Xicano X writes a first person fan letter to low riding in the essay, “Lowriders: Time and Money Well Spent.” El Equis doesn’t own his own low rider but rhapsodizes about other people’s cars. The title explains premise of his essay. Activists and professors lament the lana and love devoted to a machine and idle cruising when there are so many issues la comunidad needs address.

Xicano X’s response is to reaffirm low riders as valuable cultural commodities that, with book banning sweeping the nation, keeping low riding culture alive is a way to ensure the survival of material culture and the values imbued in a paint job or hydraulics.

The essays, provocative as they be, are not the best part of Lowriting: Shots, Rides & Stories from the Chicano Soul. The poetry is. And, that said, one of my favorite non-expository pieces is not a poem at all, but former bloguera Gina Ruiz’ inventive story, “Lorca Green.”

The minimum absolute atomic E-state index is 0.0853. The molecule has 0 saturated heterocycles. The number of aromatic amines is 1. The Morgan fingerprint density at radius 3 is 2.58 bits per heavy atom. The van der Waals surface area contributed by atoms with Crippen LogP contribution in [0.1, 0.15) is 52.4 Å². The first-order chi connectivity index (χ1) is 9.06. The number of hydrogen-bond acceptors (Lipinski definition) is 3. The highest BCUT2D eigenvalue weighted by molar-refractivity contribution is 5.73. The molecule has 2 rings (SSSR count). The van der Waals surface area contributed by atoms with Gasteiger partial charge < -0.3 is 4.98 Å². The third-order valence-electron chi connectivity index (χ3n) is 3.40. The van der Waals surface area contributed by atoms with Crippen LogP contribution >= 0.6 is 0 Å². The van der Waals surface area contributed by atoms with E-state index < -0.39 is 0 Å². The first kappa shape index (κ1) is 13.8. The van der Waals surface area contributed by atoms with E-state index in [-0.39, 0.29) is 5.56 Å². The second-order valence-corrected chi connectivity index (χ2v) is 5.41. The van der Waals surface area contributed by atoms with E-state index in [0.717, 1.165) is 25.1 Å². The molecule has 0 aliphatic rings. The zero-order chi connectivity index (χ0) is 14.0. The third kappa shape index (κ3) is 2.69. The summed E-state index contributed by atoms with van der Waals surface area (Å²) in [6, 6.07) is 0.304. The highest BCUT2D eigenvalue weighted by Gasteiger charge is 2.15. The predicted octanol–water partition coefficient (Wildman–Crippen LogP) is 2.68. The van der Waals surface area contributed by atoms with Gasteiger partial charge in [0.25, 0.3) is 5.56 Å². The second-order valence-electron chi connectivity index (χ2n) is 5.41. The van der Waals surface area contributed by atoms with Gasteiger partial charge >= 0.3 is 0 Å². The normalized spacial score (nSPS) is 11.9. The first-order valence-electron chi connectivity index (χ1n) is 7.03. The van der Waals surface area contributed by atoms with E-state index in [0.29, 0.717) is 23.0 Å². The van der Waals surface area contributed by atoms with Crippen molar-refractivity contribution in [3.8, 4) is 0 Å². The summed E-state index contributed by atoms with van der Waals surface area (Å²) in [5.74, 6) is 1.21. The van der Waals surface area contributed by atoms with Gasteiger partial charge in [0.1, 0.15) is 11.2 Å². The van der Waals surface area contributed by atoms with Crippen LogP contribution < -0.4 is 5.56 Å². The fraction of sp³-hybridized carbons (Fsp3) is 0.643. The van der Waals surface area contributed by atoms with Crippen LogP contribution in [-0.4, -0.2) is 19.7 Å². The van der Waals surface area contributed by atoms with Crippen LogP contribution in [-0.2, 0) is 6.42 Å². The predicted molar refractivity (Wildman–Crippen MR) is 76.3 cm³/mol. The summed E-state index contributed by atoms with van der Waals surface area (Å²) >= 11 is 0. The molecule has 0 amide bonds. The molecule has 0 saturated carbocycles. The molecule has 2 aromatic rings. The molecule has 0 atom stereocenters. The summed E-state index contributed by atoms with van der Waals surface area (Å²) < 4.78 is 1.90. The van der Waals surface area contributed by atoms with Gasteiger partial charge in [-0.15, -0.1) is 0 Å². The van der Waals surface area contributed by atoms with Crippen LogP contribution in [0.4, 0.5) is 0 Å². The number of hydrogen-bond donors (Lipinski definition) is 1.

Ruiz’ story comes with a familiar theme of alienated kids and sexual abuse. There’s a collection of neighborhood kids and a pachuco outcast. The vato has a soft spot for the girl narrating the story. Ruiz’ skillful narration leads the reader to what seems a set-piece rape scene when Ruiz kills the narrator. The dead girl’s voice wraps up the loose ends and brings matters to a heart-satisfying close.

Andrea J. Serrano’s “To All The Cholos I Ever Loved Before” and “A Prayer for Nuestra Señora la Reina de la Calle Central A Litany (With a Nod to Juan Felipe Herrera)", are the first poetry after the opening essays. Serrano sets a high standard that only a few of the other poets equal. Serrano’s poetry makes an especially inspired choice given the prevalence of “hynas” as toys rather than essential members of the scene.